The 40-year-old says that women could not camp at borders for days because of household responsibilities, but they came out to take part in the protests at toll plazas and now at mahapanchayats.

Women power

All India Democratic Women’s Association national vice-president Jagmati Sangwan says the women have been contributing to the agitation in multiple ways from the onset and their participation has grown. “The women are more involved with the farming and the family than the men in Haryana. It is more so in case of small and marginal farmers. So they are impacted the most. We have been educating them about the impact of these laws and their participation is heartening. The AIDWA also created awareness among the Dalit women and labourers to tell them that this movement is not just about farmers, but also about them. It is about the food security,” says Ms. Sangwan.

Young women students and sportspersons have also been visiting the Tikri and Singhu borders both to conduct research and make the contribution.

Centre of Indian Trade Unions, Haryana, vice-president Satvir Singh says working class women, including the Accredited Social Health Activists and mid-day meal workers, have also been supporting the agitation and detained a couple of times.

Following the Republic Day violence, the number of women protesters is swelling at the Tikri and Singhu borders as well. Having first come to the protest site to partake in the tractor rally on Republic Day, Ompati from Haryana’s Hisar says she decided to stay back at the Tikri border after things went awry on January 26. “We are from the Rakhigarhi village, 50 of us have come; almost everyone except a handful [of women] who need to tend to the fields are left in the village while the rest are here,” she says.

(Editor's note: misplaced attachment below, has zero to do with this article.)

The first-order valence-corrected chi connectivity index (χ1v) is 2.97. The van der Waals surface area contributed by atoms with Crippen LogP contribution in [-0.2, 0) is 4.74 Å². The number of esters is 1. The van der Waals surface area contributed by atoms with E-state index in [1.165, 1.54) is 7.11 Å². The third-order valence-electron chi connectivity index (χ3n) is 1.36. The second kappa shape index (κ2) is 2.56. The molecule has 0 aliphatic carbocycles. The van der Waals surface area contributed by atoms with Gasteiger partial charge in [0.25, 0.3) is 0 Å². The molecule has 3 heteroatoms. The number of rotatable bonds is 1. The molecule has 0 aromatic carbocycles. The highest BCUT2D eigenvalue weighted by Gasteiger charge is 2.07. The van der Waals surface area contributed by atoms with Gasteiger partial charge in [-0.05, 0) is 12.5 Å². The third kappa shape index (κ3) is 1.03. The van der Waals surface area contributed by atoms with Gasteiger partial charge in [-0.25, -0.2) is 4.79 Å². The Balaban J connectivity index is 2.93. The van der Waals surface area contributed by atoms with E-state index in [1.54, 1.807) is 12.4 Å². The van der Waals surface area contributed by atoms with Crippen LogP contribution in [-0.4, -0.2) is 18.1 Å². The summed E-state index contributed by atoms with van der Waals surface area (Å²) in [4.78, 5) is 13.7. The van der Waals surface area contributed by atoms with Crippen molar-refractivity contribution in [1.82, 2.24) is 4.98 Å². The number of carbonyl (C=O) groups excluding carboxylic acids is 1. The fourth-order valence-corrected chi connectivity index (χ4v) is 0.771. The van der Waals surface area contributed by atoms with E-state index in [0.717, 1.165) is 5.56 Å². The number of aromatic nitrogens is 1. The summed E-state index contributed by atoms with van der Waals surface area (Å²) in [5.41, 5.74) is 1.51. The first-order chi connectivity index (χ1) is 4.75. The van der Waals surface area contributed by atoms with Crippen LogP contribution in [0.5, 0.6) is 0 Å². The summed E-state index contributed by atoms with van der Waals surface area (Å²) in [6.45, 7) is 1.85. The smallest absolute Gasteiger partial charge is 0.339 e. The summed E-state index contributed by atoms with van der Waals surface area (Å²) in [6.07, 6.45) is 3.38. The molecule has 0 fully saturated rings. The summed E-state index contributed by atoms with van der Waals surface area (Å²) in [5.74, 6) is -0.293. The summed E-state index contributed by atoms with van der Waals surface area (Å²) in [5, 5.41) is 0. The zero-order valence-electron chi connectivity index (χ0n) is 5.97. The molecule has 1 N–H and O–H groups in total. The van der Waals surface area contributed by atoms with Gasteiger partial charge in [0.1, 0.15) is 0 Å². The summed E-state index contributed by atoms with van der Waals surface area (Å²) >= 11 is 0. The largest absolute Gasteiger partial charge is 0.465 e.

Ompati says they would have returned if they had not seen how the government wanted to give the movement a bad name by orchestrating violence. But now they have decided to stay and not leave their boys alone.

Mini buses, too, have been arranged for women protesters to travel to and from the protest site. From helping the men with daily chores, the women and young children at the Tikri border also take out foot marches and raise slogans aboard tractors with tents erected by various khaps including the Poonia, Rathi, Hooda, Guliya, Malik and Dalal on both sides of the road.

But these mahapanchayats also have political overtones. Though the political leaders are not allowed to share the dias at the Tikri and Singhu borders, Meham Independent MLA Balraj Kundu was present at Charkhi Dadri meeting and three Congress MLAs from Haryana’s Nuh attended the Bharatpur mahapanchayat. Mr. Tekram, however, denies the charge. “The political leaders may be present on the dais at mahapanchayats, but they are not allowed to address. We welcome the political support, but it remains a farmers’ movement.”

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Printable version | Oct 16, 2021 9:46:43 AM |